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tombarnes

Hotel Rosslyn/Rosslyn Lofts

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It appears as though work has finally begun on the Rosslyn Annex (aka the Frontier Hotel). I understand it will be known as the Rosslyn Lofts. Does anyone know anything more about this project? What about the original Rosslyn across the street. Here's an old post card image of the two buildings from the Parkinson Archives..

http://www.parkives.com/archives_images/bu...downtown/14.jpg

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I spoke with someone at the Los Angeles Conservancy today about the Rosslyn. She said that the renovation is proceeding, however slowly. The SRO housing in the buildings continues to be an impediment to the total redevelopment of the buildings. The lobbies of both buildings are being slowly restored and art galleries have taken space on the first floor of both the Rosslyn and the Annex (Frontier), but renovation of the rooms upstairs is mired in red tape. The money is there, but it is next to impossible to evict the tenants in these buildings. An unfortunate situation. Better news of the Hotel Alexandria nearby. It will be renovated into condos or apartments very soon.

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I have not seen the area lately. It was grim when I saw it a few years ago. I understand that significant improvements are underway throughout the area. As with anything, this redevelopment will take time.

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It appears as though work has finally begun on the Rosslyn Annex (aka the Frontier Hotel). I understand it will be known as the Rosslyn Lofts. Does anyone know anything more about this project? What about the original Rosslyn across the street.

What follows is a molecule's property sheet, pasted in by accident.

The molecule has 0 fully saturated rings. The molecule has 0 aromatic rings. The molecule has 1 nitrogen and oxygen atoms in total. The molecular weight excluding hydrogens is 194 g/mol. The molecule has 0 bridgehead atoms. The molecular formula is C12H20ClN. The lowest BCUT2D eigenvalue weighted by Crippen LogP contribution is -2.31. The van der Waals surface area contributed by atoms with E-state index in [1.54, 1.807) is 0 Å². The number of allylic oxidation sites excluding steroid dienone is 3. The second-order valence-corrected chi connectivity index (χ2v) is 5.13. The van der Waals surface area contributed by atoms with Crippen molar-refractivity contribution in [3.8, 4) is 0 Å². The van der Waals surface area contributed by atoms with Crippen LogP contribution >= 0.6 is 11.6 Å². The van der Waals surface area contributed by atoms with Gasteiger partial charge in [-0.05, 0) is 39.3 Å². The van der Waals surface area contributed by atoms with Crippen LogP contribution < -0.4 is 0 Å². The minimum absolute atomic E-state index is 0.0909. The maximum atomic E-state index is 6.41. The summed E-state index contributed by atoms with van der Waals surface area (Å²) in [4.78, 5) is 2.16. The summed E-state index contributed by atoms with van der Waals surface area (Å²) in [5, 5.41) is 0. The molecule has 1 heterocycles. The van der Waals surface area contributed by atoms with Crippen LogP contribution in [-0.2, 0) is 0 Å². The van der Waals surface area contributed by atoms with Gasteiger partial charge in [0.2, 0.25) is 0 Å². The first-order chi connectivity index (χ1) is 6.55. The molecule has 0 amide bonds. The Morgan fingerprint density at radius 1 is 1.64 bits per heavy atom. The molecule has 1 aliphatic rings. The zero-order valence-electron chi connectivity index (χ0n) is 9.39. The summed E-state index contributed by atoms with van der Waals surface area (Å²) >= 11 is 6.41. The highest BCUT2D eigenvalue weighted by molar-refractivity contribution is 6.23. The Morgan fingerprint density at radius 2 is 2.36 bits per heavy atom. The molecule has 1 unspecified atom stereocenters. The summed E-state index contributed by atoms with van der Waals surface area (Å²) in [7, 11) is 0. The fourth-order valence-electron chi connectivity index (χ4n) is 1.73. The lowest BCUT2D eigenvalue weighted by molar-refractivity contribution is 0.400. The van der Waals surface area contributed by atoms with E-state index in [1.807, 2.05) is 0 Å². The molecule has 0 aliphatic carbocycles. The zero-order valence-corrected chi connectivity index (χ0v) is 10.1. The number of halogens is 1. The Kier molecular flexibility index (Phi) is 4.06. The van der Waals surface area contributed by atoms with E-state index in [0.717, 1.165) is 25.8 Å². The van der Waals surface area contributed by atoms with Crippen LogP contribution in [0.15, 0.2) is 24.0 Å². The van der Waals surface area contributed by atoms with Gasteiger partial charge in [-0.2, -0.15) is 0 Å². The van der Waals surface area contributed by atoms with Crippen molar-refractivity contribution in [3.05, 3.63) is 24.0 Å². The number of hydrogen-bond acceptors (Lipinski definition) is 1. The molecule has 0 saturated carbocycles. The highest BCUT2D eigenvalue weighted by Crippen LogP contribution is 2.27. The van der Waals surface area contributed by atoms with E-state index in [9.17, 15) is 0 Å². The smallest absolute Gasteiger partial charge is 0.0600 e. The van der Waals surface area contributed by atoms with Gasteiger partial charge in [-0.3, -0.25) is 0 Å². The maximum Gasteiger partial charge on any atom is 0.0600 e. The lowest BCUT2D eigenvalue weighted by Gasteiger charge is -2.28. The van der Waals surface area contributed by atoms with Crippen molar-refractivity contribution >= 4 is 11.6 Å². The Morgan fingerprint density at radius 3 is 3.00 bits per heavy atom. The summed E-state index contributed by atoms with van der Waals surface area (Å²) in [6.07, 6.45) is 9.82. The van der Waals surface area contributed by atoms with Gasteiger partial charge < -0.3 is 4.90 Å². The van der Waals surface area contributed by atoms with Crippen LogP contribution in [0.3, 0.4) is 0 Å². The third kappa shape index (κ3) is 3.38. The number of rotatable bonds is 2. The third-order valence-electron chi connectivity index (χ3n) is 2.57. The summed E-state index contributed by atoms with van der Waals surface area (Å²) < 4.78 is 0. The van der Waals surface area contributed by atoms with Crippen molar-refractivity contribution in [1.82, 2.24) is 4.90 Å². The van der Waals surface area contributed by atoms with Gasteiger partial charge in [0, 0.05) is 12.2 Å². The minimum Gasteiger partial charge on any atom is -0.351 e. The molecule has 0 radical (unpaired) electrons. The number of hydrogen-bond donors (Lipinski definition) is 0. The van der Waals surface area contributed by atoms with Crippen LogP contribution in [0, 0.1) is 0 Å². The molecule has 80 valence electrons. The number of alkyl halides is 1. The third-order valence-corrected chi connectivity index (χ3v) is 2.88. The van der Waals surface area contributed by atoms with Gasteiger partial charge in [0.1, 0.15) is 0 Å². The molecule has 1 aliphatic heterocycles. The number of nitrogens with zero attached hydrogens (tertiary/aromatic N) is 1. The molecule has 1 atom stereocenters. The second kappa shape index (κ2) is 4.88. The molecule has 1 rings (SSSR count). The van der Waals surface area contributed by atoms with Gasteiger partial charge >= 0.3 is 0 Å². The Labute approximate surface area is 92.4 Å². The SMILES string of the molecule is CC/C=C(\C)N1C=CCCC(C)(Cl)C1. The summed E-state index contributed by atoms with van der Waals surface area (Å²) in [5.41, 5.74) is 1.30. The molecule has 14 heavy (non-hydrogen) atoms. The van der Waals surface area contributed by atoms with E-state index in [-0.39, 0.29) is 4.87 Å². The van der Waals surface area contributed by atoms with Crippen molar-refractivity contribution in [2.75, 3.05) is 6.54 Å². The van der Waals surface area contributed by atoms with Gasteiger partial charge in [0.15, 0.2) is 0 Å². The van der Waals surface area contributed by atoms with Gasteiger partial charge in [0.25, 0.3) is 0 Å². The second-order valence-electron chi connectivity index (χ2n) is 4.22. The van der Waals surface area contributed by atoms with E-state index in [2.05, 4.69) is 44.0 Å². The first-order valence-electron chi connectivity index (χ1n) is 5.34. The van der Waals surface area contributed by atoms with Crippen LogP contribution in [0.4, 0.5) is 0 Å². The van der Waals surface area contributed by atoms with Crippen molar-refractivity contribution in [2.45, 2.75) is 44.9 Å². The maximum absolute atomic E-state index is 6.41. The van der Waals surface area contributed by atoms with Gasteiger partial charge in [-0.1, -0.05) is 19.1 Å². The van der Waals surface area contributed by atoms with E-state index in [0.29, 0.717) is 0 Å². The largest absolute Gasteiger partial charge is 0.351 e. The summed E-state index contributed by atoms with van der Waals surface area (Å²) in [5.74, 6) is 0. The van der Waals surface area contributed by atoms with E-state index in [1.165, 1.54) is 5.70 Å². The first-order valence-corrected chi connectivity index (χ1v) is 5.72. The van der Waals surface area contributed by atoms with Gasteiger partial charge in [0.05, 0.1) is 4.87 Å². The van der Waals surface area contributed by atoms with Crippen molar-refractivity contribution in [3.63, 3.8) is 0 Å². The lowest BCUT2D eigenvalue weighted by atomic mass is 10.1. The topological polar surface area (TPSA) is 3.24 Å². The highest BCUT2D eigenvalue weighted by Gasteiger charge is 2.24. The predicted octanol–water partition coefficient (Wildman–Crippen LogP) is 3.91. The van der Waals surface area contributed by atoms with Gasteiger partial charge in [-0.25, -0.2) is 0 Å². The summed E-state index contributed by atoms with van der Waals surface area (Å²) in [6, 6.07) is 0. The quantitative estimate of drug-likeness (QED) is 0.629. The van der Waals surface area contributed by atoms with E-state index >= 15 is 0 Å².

As I recall, the Frontier Hotel occupied the building on the northwest corner of Fifth and Main Streets. (Google search gives an address of 111 West Fifth, which puts it on the north side of the street.) That was not the annex, but the original Rosslyn tower. It opened late in 1914. The tower on the southwest corner was the annex, which opened about 1923.

As can be seen by this historic photograph of Main Street, the north tower of the Rosslyn existed before the south tower.

This photo, from the USC digital archive, appears to be mis-dated, by the way. It is labeled 1917, but construction scaffolding can be seen around the ground floor of the hotel, the lower floors are adorned with construction signs, and the room windows appear to be devoid of curtains, all of which indicate a building not quite complete. Thus the actual date of th photo must be 1914. However, this does not detract from the clear evidence that the north building of the Rosslyn was the first of the two towers built.

This is not the first reference I've seen to the north tower being the annex and the south tower being the original hotel. In fact neither tower was the original Rosslyn Hotel building, which was farther up Main Street, and which continued to be part of the hotel as the business expanded southward. I don't know where the rumor that the south tower was the original hotel began, but it is definitely false.

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It is so hard for me to believe that any of these buildings will house lofts after seeing all of their interiors about 3 years ago. People smoking weed openly in the halls, havens for hookers and stench, the living conditions in there were rediculous. It is good news to see them being used, however I wonder about the displacement of these low low if no income people, and how it will affect the already uncontrollable homeless problem LA faces, or more or less ignores.